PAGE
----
Exposure 12: Implied Narratives: Paintings by Jamie Adams, Bill Kreplin and Kit Keith For this year's installment of the annual "Exposure" series, which typically highlights new and notable St. Louis-area artists, curator Terry Suhre selected three mid-career painters to display their current work. The resulting exhibition is a mature exploration of figuration and personal narratives, as channeled through familiar pop-cultural tropes. Jamie Adams merges Mannerism with French New Wave cinema in a series of complexly composed black-and-white paintings that fetishize Godard's coolly tragic Breathless star, Jean Seberg. Bill Kreplin reinvokes prototypical McCarthy-era suburbia embroiled in suggestively code-deviant scenarios in line drawings with sparing decorative patterns and brush-painted color. Kit Keith paints and repaints a round, dark-haired female face over maps, a page from a petty-cash log and other found antique ephemera in a way that suggests that even the subtlest side glances and twists of mouth are betraying. While each artist is making a project of playing with iconic sources and their respective freight of associations, the exhibit is refreshing for its skilled directness, appealing to our most fundamental ways of discerning meaning in one another: through stories, facial expressions, the movements of the body. Also showing: In a new gallery devoted to video art, the piece Phosphorescence, by Oakland-based artist Anthony Discenza, turns televisual images into lilting ambient abstractions. Through October 10 at Gallery 210, Telecommunity Center, University of Missouri-St. Louis, 1 University Boulevard (at Natural Bridge Road); 314-516-5976 or www.umsl.edu/~gallery. Gallery hours: 11 a.m.-5 p.m. Tue.-Sat.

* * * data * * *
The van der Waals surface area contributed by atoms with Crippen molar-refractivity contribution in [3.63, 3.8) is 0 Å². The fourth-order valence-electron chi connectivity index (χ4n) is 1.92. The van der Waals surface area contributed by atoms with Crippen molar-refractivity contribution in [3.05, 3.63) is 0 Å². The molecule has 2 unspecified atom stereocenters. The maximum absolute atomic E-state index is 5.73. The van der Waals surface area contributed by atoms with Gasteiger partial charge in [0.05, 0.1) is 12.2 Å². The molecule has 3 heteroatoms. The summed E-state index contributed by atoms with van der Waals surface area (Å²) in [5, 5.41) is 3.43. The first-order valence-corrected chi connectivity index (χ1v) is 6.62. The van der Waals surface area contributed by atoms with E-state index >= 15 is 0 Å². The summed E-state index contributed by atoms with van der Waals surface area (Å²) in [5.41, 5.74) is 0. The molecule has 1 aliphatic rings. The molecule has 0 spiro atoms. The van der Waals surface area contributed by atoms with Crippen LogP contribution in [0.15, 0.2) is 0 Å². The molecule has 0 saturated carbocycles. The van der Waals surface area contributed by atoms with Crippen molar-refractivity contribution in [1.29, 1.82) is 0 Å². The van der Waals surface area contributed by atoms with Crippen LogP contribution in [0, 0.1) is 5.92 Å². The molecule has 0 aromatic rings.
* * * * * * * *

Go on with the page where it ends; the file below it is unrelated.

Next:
Ideal (Dis-)Placements: Old Masters at the Pulitzer This exhibition of canonical canvases of slain martyrs, pious virgins and other grand dilemmas borrowed from two encyclopedic museums and replaced in naturally lit contemporary galleries is a reaffirmation of the human scale. The minimalism of Tadao Ando's building design is diffused by ornate, gilt-framed compositions that date from the fourteenth to the eighteenth century, the two historical extremes meeting precisely at the fragile effects of daylight on the predominantly figural pieces. Contemplative and reverent, the show fulfills its premise so well that it seems capable of providing a discretely intimate experience for each and every viewer. Through October 3 at the Pulitzer Foundation for the Arts, 3716 Washington Boulevard; 314-754-1850 or www.pulitzerarts.org. Hours: noon-5 p.m. Wed., 10 a.m.-5 p.m. Sat.

Relics of a Glorious Past: Imperial Russian Artifacts from the Collection of Dr. James F. Cooper This assemblage of orthodox icons and the daily stuff of royalty forms a two-part essay on lost cultural splendor and the bygone transcendent art object. Framed in gilt halos, pounded metal and semiprecious stones, the small tempera-on-wood devotional paintings exemplify an anonymous milieu in which studied replication was prized over innovation, and communion with the immaterial was the subject matter of choice. Similarly, the gold-rimmed teaspoons, military regalia and assorted decorative pieces from the show's secular portion involve such an engaged level of tactile detail that they could be considered devotionally crafted. The exhibit as a whole serves as a useful reference point for contemporary art's renewed interest in gold, which seems to signify a nostalgia for creative acts deemed sacred and authentic. Through December 20 at the Saint Louis University Museum of Art, 3663 Lindell Boulevard; 314-977-2666 or sluma.slu.edu. Hours: 11 a.m.-4 p.m. Wed.-Sun.